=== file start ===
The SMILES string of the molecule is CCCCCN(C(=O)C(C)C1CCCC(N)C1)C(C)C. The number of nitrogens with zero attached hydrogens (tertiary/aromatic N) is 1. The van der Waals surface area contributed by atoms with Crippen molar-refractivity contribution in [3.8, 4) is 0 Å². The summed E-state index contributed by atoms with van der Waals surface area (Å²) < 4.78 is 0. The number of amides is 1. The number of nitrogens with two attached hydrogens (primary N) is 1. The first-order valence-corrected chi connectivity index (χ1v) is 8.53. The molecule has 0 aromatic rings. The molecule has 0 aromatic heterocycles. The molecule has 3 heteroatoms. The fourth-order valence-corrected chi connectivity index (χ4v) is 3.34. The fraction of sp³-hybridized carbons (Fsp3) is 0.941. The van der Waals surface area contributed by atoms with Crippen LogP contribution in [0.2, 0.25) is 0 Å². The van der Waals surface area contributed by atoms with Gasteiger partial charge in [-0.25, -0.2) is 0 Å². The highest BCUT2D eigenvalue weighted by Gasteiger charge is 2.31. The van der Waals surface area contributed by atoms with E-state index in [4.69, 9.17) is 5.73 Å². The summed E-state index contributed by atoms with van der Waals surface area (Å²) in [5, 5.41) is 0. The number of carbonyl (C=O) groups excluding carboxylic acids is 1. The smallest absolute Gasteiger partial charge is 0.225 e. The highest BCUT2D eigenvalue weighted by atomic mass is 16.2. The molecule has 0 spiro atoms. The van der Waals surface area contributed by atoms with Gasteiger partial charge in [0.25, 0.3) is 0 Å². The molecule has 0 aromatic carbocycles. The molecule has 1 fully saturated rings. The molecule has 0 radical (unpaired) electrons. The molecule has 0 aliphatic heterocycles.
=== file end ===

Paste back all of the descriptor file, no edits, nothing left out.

The SMILES string of the molecule is CCCCCN(C(=O)C(C)C1CCCC(N)C1)C(C)C. The number of nitrogens with zero attached hydrogens (tertiary/aromatic N) is 1. The van der Waals surface area contributed by atoms with Crippen molar-refractivity contribution in [3.8, 4) is 0 Å². The summed E-state index contributed by atoms with van der Waals surface area (Å²) < 4.78 is 0. The number of amides is 1. The number of nitrogens with two attached hydrogens (primary N) is 1. The first-order valence-corrected chi connectivity index (χ1v) is 8.53. The molecule has 0 aromatic rings. The molecule has 0 aromatic heterocycles. The molecule has 3 heteroatoms. The fourth-order valence-corrected chi connectivity index (χ4v) is 3.34. The fraction of sp³-hybridized carbons (Fsp3) is 0.941. The van der Waals surface area contributed by atoms with Crippen LogP contribution in [0.2, 0.25) is 0 Å². The van der Waals surface area contributed by atoms with Gasteiger partial charge in [-0.25, -0.2) is 0 Å². The highest BCUT2D eigenvalue weighted by Gasteiger charge is 2.31. The van der Waals surface area contributed by atoms with E-state index in [4.69, 9.17) is 5.73 Å². The summed E-state index contributed by atoms with van der Waals surface area (Å²) in [5, 5.41) is 0. The number of carbonyl (C=O) groups excluding carboxylic acids is 1. The smallest absolute Gasteiger partial charge is 0.225 e. The highest BCUT2D eigenvalue weighted by atomic mass is 16.2. The molecule has 0 spiro atoms. The van der Waals surface area contributed by atoms with Gasteiger partial charge in [0.25, 0.3) is 0 Å². The molecule has 0 aromatic carbocycles. The molecule has 1 fully saturated rings. The molecule has 0 radical (unpaired) electrons. The molecule has 0 aliphatic heterocycles.